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 swine flu/industrial farms connection?

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joelie hicks
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joelie hicks

Number of posts : 262
Registration date : 2008-09-21

PostSubject: swine flu/industrial farms connection?   Tue May 12, 2009 5:59 pm

For years, the Holy See has appealed to the so-called wealthy nations to address the growing food crisis, which is directly related, as FTM will show, to the global economic crisis, which Benedict will address in his forthcoming encyclical on the Church's social doctrine. The encyclical is now slated for release on June 29, the feast of Saints Peter and Paul.
As FTM writes, the big, fearful news of the day is the emergence of swine flu, which, if a real threat, may be directly related to the crisis in agriculture, that is, the industrial scale farming that is depleting natural resources and polluting the earth.
If the emergence of the swine flu is traces back to a giant pig farm in Mexico, a subsidiary of the U.S. agribusiness giant, Smithfield Farms, the world's largest producer of pork, perhaps it will force the agribusiness giants to re-evaluate the morals and ethics involves in their businesses.
According to David Kirby, writing for the Huffington Post April 27, "lawmakers in the eastern state of Veracruz are now charging that large scale hog and poultry operations are 'breeding grounds' of infectionthat are making people sick and fueling the pandemic.
"on Sunday, the state government of Veracruz confirmed swine influenza in a five year old girl in the village of La Gloria, located near a massive U.S. owned hog facility. The bodies of two other village children who died in february and March will be exhumed and tested for signs of illness local media reports said.
"And in the western state of Guerrero, 500 pigs were just killed after becoming ill with the swine flu. The nations
's hog industry says it's not to blame for any human illness. 'We deny completely that the influenza virus affecting Mexico originated in pigs, because it has been scientifically demonstrated that this is not possible,' said a statement issued by the National Orginization of Pig production and Producers and it's president Mario Humberto Quintanilla Gonzalez...
"But the industry statement that this disease was not transmitted from pigs to people contadicts virtually all Mexican government statements so far, including Mexico's Health minister, Jose Angel Cordova, who said the virus, 'mutated from pigs, and then at some point was transmitted to humans.' Whether they were Mexican pigs or not remains a mystery of course... Mexican newspapers have been reporting for weeks that residents living near Granjas Carroll's massive hog facility at La Gloria are falling ill with severe upper respiratory diseases...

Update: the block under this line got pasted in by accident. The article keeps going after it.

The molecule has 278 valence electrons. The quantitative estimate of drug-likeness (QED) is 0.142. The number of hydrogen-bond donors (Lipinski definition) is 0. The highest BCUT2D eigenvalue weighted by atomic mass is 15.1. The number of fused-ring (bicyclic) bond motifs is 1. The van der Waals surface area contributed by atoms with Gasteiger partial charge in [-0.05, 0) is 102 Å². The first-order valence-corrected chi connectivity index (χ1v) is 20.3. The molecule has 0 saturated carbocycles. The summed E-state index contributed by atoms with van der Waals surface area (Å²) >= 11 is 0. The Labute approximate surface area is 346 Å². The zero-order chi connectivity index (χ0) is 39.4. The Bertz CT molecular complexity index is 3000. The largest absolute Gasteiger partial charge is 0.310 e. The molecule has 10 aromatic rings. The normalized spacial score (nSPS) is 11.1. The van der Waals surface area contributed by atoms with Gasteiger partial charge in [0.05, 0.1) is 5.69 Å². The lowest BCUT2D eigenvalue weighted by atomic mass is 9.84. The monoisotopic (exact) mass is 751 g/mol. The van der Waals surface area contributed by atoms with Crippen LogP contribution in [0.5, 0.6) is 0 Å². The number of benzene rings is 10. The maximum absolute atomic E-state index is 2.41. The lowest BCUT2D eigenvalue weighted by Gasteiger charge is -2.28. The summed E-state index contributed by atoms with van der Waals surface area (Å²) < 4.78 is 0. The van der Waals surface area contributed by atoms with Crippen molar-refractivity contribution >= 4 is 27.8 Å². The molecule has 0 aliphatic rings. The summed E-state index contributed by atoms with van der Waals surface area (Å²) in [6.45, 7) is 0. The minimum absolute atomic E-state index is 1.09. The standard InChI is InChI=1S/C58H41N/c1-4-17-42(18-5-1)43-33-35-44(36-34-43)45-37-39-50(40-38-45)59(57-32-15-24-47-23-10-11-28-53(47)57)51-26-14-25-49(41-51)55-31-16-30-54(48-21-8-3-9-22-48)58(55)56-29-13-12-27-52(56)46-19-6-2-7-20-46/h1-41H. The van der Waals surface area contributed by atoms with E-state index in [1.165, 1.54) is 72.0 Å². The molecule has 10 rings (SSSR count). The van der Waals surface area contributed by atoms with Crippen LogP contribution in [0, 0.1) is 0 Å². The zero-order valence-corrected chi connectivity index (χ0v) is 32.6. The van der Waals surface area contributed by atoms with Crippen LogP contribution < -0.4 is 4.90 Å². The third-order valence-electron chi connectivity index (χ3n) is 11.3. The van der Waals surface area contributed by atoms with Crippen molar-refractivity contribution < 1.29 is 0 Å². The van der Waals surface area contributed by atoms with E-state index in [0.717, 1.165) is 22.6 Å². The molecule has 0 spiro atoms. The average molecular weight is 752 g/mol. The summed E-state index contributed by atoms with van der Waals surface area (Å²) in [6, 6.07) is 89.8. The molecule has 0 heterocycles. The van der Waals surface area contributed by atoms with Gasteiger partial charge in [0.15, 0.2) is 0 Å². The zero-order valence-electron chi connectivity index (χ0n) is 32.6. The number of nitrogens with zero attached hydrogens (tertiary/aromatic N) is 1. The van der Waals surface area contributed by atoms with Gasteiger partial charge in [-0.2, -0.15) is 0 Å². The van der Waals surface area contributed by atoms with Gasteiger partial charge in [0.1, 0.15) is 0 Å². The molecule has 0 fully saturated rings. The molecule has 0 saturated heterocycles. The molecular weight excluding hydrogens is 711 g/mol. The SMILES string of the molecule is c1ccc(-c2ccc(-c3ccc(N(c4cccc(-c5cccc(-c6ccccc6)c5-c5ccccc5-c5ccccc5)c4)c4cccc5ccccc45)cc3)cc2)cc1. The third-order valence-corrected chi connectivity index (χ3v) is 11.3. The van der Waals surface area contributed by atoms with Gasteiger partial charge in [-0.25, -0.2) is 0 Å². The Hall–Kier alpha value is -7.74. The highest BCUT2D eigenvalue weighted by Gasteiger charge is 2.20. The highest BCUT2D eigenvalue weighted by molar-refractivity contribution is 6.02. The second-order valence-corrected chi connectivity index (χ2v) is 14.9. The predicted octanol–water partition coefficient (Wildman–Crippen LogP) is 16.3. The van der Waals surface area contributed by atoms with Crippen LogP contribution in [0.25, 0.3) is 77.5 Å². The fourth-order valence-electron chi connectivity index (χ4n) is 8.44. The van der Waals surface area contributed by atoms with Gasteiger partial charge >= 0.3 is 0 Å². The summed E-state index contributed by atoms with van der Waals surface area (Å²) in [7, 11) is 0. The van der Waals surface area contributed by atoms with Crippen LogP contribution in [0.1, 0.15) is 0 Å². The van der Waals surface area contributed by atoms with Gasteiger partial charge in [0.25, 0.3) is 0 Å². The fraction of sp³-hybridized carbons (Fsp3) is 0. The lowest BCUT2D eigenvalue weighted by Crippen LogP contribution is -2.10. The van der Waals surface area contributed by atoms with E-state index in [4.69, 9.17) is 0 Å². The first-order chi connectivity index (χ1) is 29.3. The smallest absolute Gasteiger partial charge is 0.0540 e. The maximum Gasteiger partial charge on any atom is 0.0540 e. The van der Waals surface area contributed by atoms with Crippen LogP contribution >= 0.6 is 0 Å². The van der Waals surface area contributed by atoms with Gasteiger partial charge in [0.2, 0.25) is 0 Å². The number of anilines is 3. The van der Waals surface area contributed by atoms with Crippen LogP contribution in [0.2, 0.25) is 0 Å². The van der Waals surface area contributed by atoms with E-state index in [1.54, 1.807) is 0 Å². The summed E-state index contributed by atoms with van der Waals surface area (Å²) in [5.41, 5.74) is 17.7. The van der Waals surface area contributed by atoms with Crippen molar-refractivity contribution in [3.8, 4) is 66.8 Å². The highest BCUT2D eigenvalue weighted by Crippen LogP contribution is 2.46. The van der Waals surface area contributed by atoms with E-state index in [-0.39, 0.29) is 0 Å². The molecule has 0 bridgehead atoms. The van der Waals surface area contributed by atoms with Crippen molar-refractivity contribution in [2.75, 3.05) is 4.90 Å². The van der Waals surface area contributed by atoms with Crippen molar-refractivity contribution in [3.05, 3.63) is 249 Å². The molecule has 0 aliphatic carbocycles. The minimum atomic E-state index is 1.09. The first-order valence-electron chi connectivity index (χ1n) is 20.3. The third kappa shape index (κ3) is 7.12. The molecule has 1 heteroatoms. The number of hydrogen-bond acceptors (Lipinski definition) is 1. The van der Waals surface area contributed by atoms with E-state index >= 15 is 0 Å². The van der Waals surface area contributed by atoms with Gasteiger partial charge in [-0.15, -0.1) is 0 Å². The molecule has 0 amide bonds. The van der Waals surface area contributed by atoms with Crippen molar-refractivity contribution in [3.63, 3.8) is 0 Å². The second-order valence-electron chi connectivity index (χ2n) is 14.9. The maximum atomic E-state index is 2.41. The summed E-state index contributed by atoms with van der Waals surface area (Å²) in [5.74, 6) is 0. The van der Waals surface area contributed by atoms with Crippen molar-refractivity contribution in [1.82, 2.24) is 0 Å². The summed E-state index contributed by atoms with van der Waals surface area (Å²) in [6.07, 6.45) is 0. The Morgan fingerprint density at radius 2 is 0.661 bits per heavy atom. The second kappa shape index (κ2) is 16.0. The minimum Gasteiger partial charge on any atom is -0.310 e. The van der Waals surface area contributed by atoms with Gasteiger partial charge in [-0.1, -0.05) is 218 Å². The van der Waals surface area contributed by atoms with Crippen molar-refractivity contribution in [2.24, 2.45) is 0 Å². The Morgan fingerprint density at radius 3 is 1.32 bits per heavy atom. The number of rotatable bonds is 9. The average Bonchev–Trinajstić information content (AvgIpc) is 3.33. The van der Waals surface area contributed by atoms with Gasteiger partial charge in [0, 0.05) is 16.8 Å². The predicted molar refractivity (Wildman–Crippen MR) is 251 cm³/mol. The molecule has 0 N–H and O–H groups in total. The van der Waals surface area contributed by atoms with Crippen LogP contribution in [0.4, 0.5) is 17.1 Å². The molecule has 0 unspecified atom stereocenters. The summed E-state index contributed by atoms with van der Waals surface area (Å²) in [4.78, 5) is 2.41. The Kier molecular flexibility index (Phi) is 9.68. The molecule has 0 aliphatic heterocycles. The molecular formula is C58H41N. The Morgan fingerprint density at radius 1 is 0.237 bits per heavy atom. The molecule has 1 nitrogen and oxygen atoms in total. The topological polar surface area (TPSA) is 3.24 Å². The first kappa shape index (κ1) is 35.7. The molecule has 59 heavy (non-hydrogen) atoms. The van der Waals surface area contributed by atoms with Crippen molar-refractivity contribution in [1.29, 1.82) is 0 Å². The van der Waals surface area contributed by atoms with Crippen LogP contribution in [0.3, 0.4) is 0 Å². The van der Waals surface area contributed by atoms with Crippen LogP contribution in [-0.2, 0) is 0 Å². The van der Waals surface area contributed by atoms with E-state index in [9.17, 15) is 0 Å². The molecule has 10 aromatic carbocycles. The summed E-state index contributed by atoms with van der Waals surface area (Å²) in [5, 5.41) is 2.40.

"According to an April 5 article in La Journada newspaper, 'Clouds of flies emanate from the lagoons where Granjas Carroll discharges the fecal waste from it's hog barns-as well as air pollution that has already caused an epidemic of respiratory infections in the town.' More than 400 people had already been treated for respiratory infections, and more than 60% of the town's 3,000 residents had reported getting sick, the paper said.
This is from the May 7, 2009 edition of The Wanderer
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Number of posts : 75
Registration date : 2008-10-17

PostSubject: CDC says a few things about H1N1 flu   Thu May 14, 2009 9:10 am

The CDC site discusses the probably origins of the current pandemic. DNA testing was part of the information used to derive the conclusions. The H1N1 contains swine flu DNA that is a close match to European swine flu that jumped to humans from swine sometime in the past and also chicken DNA that the current virus picked up somewhere and of course human DNA. Then the virus showed up in Mexico. You may have noticed that each year scientist from all over the world go to Asia/ China where pigs and chickens live and are slaughtered in close association with people in order to look for the new flu viruses in time to develope vaccines for the western world.

Confinement/CAFO Hog farmers in the States have as a common practice screened birds from their confinement barns and taken precautions to seperate the pigs from other livestock and other hog farms. The deadliest flu epidemic in the States occured long before livestock facilities held a thousand animal units.

What if the source of the H1N1 flu turns out to be the result of close association of humans with pigs and chickens rather than close association of pigs with each other?
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